Monday, November 21, 2011

State Visit to Japan in thousand words

The State Visit of His Majesty the King to Japan was more than just a state visit.  It was a journey. A journey of life, hope and friendship. Something unexplainable which can perhaps be expressed only through images. Pictures they say tell thousand words. So while I try to put together my thoughts and reflections, here is a photo reportage.

The Imperial Family sent a car from their fleet for the Royal Couple. Among all arrangements, the security detail was impressive (but what is not impressive about Japanese way of doing things). They were there to protect the VVIP at any cost.

Japanese Emperor Akihito was not well. So His Imperial Highness Crown Prince Naruhito stood in for the Emperor. Crown Prince Naruhito had visited Bhutan in 1987 and said he "has fond memories." 
(photo source - Reuters)

Japanese Prime Minister Noda called on His Majesty the King on the day the King arrived in Tokyo.  The PM had also just flown in from the APEC Summit in Honolulu

The photo that moved a nation.  At the Guard of Honour in the Imperial Palace, His Majesty pays homage to Bhutan - Japan friendship by bowing down to the two flags.  This scene made every Bhutanese proud and brought every Japanese to tears.  
(photo courtesy - Reuters)

His Majesty the King greeting the children at the Welcoming Ceremony (Imperial Palace)

In an unprecedented move, perhaps defying the standard protocol, the Empress called on His Majesty at the place where the King was staying.

The State Banquet in honour of His Majesty the King and Her Majesty the Queen. In his banquet address His Majesty paid homage to the emperor and to the people of Japan for the special bond.  I sat next to Honorary Consul to Bhutan, Hitomi Tokuda and the beautiful wife of trade minister Yukio Edano. Edano is famous for his role as the cabinet secretary in the post March 11 disaster.  I also shared a wonderful joke with finance minister Jun Azumi. I also heard the most beautiful Bhutan's national anthem played here by the Imperial household orchestra.

Fans and wellwishers wait for the King and Queen outside the Kieo University Hall.  Everywhere we went ordinary people and photographers became a part of the scene.

His Majesty receiving Honorary Doctorate in Economics from Kieo University. "Our generation is called upon to rethink, to redefine the true purpose of growth. And in doing so, to find a growth that is truly sustainable." The King said in his acceptance speech

His Majesty addressing the joint session of parliament in Tokyo. His Majesty expressed his solidarity with the people affected by the earthquake and also supported Japan's aspiration as permanent member in the UN Security Council. "Bhutan not only believes in the need to expand the United Nations Security Council, we are convinced that Japan must play a leading role in it. You have our full commitment and support."  The Speech was televised live by NHK and webstreamed by the Diet secretariat.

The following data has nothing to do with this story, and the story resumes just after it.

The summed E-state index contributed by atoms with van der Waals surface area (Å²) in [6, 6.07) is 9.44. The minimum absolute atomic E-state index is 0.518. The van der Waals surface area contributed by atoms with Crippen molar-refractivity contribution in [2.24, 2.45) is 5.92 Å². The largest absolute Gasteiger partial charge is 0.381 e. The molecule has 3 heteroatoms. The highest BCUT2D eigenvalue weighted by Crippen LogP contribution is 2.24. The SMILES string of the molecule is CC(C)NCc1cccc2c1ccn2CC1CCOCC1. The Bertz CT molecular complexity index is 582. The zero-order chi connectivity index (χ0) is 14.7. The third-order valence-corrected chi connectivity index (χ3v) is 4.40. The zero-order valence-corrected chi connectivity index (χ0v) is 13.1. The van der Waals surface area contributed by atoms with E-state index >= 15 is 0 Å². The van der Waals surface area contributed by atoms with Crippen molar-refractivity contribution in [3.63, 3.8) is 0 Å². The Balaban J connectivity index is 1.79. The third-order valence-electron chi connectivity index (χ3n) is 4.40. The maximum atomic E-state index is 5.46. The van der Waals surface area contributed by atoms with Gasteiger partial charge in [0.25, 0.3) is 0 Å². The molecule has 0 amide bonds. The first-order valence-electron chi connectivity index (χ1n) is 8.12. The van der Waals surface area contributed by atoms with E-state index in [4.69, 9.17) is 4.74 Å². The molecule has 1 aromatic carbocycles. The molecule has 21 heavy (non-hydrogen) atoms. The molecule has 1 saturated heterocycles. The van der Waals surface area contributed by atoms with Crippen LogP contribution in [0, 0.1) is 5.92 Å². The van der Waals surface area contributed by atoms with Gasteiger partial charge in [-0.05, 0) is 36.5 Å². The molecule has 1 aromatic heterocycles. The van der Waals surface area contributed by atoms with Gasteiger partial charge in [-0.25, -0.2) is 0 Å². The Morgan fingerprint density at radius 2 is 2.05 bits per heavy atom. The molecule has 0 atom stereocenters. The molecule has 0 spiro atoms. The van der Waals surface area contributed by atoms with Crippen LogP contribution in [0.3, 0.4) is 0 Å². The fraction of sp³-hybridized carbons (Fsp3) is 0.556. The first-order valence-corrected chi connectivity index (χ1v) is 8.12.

At Meiji Shrine. People as far as Kagoshima in South Japan were following the State Visit through newspapers, live TV reports and updates.

Butlers, chefs, cleaners and staff of Akasaka Palace, where the King was staying in Tokyo, line up to bid goodbye to the King and Queen 

In Sakuragako School in Fukushima those who weren't invited wrapped the building making the Japanese security details quite nervous.  

Inhabitants of Fukushima cheer the Royal Couple with Bhutan flag in response to King's much-appreciated gesture to visit the region. Someone wrote to me "HM's visit to Japan was like as if the real dragon showed up out of the blue clearing out the gloom and brought happy smiles to the Japanese people with the sun light after the storm

The Japanese security looked very nervous when His Majesty did what he love doing - dive into a crowd (photo courtesy - Yukio Tanaka) 

There were excitements, smiles, gratitude and curiosities all around. Some said they could finally smile after a long time 

Children and adults alike - all were either curious or touched by the royal presence in their locality.

People came out of their houses and work places and waived Bhutan flags all along the 100 km or so ride from Fukushima station to Soma Port. 

"Remember there is a dragon in each one of us," His Majesty told the children in Sakuragako School who also put up few cultural performances.

Hard evidence of a tragedy. A fishing boat still stands on top of a 20 meter wall.  In some places here the tsunami reached 40 meters.

Soma City - Fukushima. His Majesty joins in for the prayer ceremony led by venerable Dorji Lopen - Bhutan's second highest monk. "No nation or people should ever have to experience such suffering. And yet if there is one nation who can rise stronger and greater from such adversity – it is Japan and her People. Of this I am confident." The King had told in his address to the Japanese parliament.